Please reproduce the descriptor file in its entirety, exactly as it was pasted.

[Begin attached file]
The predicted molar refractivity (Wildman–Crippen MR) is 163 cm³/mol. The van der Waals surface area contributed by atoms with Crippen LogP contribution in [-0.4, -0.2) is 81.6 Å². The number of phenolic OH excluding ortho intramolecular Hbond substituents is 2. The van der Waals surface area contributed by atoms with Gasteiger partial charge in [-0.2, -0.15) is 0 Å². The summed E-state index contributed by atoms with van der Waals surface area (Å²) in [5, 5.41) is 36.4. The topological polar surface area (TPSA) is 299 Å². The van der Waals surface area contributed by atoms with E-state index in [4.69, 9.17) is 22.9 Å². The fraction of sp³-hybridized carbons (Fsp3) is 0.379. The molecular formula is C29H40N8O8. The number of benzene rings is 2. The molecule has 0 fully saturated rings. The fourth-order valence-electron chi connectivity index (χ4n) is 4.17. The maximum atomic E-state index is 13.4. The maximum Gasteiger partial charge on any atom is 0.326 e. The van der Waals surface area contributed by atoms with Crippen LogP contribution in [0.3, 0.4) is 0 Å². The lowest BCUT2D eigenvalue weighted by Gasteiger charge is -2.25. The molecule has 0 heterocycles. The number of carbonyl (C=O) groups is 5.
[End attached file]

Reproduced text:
The predicted molar refractivity (Wildman–Crippen MR) is 163 cm³/mol. The van der Waals surface area contributed by atoms with Crippen LogP contribution in [-0.4, -0.2) is 81.6 Å². The number of phenolic OH excluding ortho intramolecular Hbond substituents is 2. The van der Waals surface area contributed by atoms with Gasteiger partial charge in [-0.2, -0.15) is 0 Å². The summed E-state index contributed by atoms with van der Waals surface area (Å²) in [5, 5.41) is 36.4. The topological polar surface area (TPSA) is 299 Å². The van der Waals surface area contributed by atoms with E-state index in [4.69, 9.17) is 22.9 Å². The fraction of sp³-hybridized carbons (Fsp3) is 0.379. The molecular formula is C29H40N8O8. The number of benzene rings is 2. The molecule has 0 fully saturated rings. The fourth-order valence-electron chi connectivity index (χ4n) is 4.17. The maximum atomic E-state index is 13.4. The maximum Gasteiger partial charge on any atom is 0.326 e. The van der Waals surface area contributed by atoms with Crippen LogP contribution in [0.3, 0.4) is 0 Å². The lowest BCUT2D eigenvalue weighted by Gasteiger charge is -2.25. The molecule has 0 heterocycles. The number of carbonyl (C=O) groups is 5.